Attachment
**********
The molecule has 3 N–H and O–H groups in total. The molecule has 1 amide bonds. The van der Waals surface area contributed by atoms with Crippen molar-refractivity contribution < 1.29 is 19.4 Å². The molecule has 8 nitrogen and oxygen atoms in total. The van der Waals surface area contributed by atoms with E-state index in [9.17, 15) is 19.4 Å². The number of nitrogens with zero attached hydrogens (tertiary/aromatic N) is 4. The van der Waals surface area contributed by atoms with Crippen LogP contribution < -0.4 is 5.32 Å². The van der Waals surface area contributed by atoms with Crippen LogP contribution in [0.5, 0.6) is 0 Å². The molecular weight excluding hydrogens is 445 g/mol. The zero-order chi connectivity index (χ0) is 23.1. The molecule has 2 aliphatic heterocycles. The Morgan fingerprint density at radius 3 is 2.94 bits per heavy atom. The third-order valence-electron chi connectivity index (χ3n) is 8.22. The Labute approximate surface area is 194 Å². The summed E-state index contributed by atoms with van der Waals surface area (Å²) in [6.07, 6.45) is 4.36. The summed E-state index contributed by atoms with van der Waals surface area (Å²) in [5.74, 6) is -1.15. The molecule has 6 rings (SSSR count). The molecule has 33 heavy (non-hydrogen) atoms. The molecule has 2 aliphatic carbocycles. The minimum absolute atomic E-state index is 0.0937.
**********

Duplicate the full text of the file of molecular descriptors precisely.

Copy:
The molecule has 3 N–H and O–H groups in total. The molecule has 1 amide bonds. The van der Waals surface area contributed by atoms with Crippen molar-refractivity contribution < 1.29 is 19.4 Å². The molecule has 8 nitrogen and oxygen atoms in total. The van der Waals surface area contributed by atoms with E-state index in [9.17, 15) is 19.4 Å². The number of nitrogens with zero attached hydrogens (tertiary/aromatic N) is 4. The van der Waals surface area contributed by atoms with Crippen LogP contribution < -0.4 is 5.32 Å². The van der Waals surface area contributed by atoms with Crippen LogP contribution in [0.5, 0.6) is 0 Å². The molecular weight excluding hydrogens is 445 g/mol. The zero-order chi connectivity index (χ0) is 23.1. The molecule has 2 aliphatic heterocycles. The Morgan fingerprint density at radius 3 is 2.94 bits per heavy atom. The third-order valence-electron chi connectivity index (χ3n) is 8.22. The Labute approximate surface area is 194 Å². The summed E-state index contributed by atoms with van der Waals surface area (Å²) in [6.07, 6.45) is 4.36. The summed E-state index contributed by atoms with van der Waals surface area (Å²) in [5.74, 6) is -1.15. The molecule has 6 rings (SSSR count). The molecule has 33 heavy (non-hydrogen) atoms. The molecule has 2 aliphatic carbocycles. The minimum absolute atomic E-state index is 0.0937.